You would have to account for the fact that not only does the Moon orbit the Earth, both rotate at very different rates.

If one were to imagine a fixed cable somewhere at the equator on earth, infinitely strong, once the two were connected the earth would begin to spin up the cable at approximately 1100 mph, 29,000 miles a day, like a giant yo-yo. At the same time, the moon would describe a sort of spiral into Earth’s gravity well. Within about a week, BOOM! Don’t bother to plan for Granny’s ninetieth.

To prevent this, one might build enormous semicircular arcs anchored at the poles–frictionless, of course–and attach the cable or chain from the arcs. From space, it would appear as if two desk-globes were sitting out there. Then one need only worry about the eliptic orbit of the moon. But hey, if you have infinitely strong cable and frictionless axles, that’s not much of a problem at all.

…and if you attached some blades to the axle in Antartica, and added a Caspian-sea sized portion of blueberry syrup, humans would have an eternal supply of Slurpees. That, I think, is a good thing.

What yabob said…

If you do read it look up some of the references in the Bibliography. Very interesting

What they all said.

scr4 - I don’t think there’s any material that has been conceived of that even approaches the needed strength.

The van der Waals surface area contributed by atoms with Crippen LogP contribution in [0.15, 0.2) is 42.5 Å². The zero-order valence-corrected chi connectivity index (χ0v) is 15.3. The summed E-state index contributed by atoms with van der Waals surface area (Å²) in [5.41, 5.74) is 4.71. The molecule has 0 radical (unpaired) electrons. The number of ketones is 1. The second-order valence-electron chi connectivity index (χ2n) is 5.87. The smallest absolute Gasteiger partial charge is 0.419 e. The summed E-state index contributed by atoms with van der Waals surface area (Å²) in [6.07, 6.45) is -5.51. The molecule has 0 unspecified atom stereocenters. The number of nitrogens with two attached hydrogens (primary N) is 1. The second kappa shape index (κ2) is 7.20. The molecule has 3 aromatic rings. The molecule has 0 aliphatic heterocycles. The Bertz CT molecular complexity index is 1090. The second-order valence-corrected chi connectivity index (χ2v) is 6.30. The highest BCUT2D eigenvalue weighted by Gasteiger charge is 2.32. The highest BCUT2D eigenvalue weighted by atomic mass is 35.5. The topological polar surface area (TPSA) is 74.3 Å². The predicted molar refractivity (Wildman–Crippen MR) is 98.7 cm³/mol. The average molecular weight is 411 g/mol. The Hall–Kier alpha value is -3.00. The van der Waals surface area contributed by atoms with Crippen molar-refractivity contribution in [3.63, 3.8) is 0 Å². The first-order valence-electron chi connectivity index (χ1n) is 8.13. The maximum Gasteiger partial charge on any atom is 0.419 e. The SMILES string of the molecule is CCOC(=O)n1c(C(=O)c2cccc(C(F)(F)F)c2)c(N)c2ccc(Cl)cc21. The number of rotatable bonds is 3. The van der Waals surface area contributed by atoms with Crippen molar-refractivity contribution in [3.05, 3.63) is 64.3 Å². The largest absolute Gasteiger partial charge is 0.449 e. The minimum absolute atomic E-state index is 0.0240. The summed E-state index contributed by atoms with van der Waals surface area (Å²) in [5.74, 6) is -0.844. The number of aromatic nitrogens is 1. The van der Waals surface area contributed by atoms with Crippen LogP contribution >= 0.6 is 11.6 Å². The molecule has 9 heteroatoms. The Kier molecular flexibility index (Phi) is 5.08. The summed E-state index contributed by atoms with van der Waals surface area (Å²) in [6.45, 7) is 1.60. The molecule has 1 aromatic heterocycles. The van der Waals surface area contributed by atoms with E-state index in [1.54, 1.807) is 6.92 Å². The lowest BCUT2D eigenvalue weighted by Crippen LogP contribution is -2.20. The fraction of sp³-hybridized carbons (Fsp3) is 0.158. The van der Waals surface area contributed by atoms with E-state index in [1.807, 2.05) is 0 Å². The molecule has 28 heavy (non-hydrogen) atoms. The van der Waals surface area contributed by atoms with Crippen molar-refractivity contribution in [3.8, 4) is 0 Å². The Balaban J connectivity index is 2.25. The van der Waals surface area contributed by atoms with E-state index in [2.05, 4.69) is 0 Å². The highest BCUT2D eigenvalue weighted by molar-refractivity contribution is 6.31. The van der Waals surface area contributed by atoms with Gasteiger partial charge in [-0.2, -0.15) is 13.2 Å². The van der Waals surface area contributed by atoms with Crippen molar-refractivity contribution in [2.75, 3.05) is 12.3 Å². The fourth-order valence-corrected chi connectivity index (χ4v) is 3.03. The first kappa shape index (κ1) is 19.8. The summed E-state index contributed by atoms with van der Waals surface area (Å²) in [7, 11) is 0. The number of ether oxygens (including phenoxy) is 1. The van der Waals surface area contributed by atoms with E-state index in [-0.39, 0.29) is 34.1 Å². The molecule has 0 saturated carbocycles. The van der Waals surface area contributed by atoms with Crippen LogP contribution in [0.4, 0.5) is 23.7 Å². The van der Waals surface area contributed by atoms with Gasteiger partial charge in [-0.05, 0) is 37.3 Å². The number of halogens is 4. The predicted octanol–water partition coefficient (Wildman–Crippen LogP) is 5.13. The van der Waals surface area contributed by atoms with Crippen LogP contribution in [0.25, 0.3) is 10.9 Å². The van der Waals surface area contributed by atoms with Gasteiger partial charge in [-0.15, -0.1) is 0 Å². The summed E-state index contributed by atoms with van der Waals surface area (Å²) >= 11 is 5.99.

SofaKing - Bwahahahahahahaha!!!

Riserius1, are you perhaps familiar with the phrase “wired to the moon” used to refer to a person whose mind works in, shall we say, rather eccentric ways?

Popular Science did an article about 2 years ago about a carbon fiber chain made of buckyballs thats tensile strength was high enough that it would never break under it’s own weight.


…even if you lowered it towards a place with higher gravity than Earth, like Jupiter or a black hole?

I think you need to consider a few things on this chain.

First) A very very small percentage of the rope is actually being affected in any significant way by gravitational pull. Sure, there’s always SOME pull, but when you consider the rope is 250,000 miles long and you leave our atmosphere after around 100 miles, most of that rope is just sort of floating there.

  1. The moon can’t be pulled out of orbit by us. It would merely change orbits. If we really pulled hard enough, here’s what would probably happen: The moon would come crashing down on us as we rose up to meet it. Somewhere around 1/4 of the distance to the moon, we’d meet and BOOM! We’d go bouncing back and forth like two superballs on a string. Eventually things would settle down (sans life on this planet), and we’d continue orbiting the sun like always. The orbit there would be sort of strange, considering we’d be spinning kinda like those two spaceships on that old Space Duel game.

  2. Atmosphere is kept in place naturally. You can’t stick a straw into it and expect our air to be sucked out like it was Mega-Maid in Spaceballs. If that were true, then any space debris coming into the atmosphere, and any ships leaving it, would create huge holes on top that continually sucked air out. If you want to kill us all, I like the moon crashing better anyway.